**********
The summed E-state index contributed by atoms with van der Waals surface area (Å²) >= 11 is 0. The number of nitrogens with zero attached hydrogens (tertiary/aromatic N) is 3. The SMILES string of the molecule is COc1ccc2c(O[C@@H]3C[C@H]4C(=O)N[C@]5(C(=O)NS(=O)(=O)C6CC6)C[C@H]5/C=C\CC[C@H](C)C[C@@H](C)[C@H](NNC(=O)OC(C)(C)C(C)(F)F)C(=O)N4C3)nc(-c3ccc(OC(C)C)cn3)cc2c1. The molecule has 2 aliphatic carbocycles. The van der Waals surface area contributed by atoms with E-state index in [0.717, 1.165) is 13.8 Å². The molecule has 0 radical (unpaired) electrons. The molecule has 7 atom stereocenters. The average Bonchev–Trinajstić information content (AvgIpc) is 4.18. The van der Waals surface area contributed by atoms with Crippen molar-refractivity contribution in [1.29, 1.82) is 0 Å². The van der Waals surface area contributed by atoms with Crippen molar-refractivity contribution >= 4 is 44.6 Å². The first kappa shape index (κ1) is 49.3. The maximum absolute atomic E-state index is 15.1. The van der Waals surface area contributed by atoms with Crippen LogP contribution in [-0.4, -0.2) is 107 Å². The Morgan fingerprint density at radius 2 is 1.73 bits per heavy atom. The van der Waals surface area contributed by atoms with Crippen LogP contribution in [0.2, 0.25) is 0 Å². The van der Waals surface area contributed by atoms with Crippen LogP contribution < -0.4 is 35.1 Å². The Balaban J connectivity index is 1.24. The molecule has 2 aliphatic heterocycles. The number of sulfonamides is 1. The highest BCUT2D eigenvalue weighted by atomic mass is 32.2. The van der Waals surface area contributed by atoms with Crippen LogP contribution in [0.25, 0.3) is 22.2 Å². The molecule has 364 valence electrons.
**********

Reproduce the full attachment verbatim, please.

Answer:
The summed E-state index contributed by atoms with van der Waals surface area (Å²) >= 11 is 0. The number of nitrogens with zero attached hydrogens (tertiary/aromatic N) is 3. The SMILES string of the molecule is COc1ccc2c(O[C@@H]3C[C@H]4C(=O)N[C@]5(C(=O)NS(=O)(=O)C6CC6)C[C@H]5/C=C\CC[C@H](C)C[C@@H](C)[C@H](NNC(=O)OC(C)(C)C(C)(F)F)C(=O)N4C3)nc(-c3ccc(OC(C)C)cn3)cc2c1. The molecule has 2 aliphatic carbocycles. The van der Waals surface area contributed by atoms with E-state index in [0.717, 1.165) is 13.8 Å². The molecule has 0 radical (unpaired) electrons. The molecule has 7 atom stereocenters. The average Bonchev–Trinajstić information content (AvgIpc) is 4.18. The van der Waals surface area contributed by atoms with Crippen molar-refractivity contribution in [1.29, 1.82) is 0 Å². The van der Waals surface area contributed by atoms with Crippen molar-refractivity contribution >= 4 is 44.6 Å². The first kappa shape index (κ1) is 49.3. The maximum absolute atomic E-state index is 15.1. The van der Waals surface area contributed by atoms with Crippen LogP contribution in [-0.4, -0.2) is 107 Å². The Morgan fingerprint density at radius 2 is 1.73 bits per heavy atom. The van der Waals surface area contributed by atoms with Crippen LogP contribution in [0.2, 0.25) is 0 Å². The van der Waals surface area contributed by atoms with Crippen LogP contribution < -0.4 is 35.1 Å². The Balaban J connectivity index is 1.24. The molecule has 2 aliphatic heterocycles. The number of sulfonamides is 1. The highest BCUT2D eigenvalue weighted by atomic mass is 32.2. The van der Waals surface area contributed by atoms with Crippen LogP contribution in [0.25, 0.3) is 22.2 Å². The molecule has 364 valence electrons.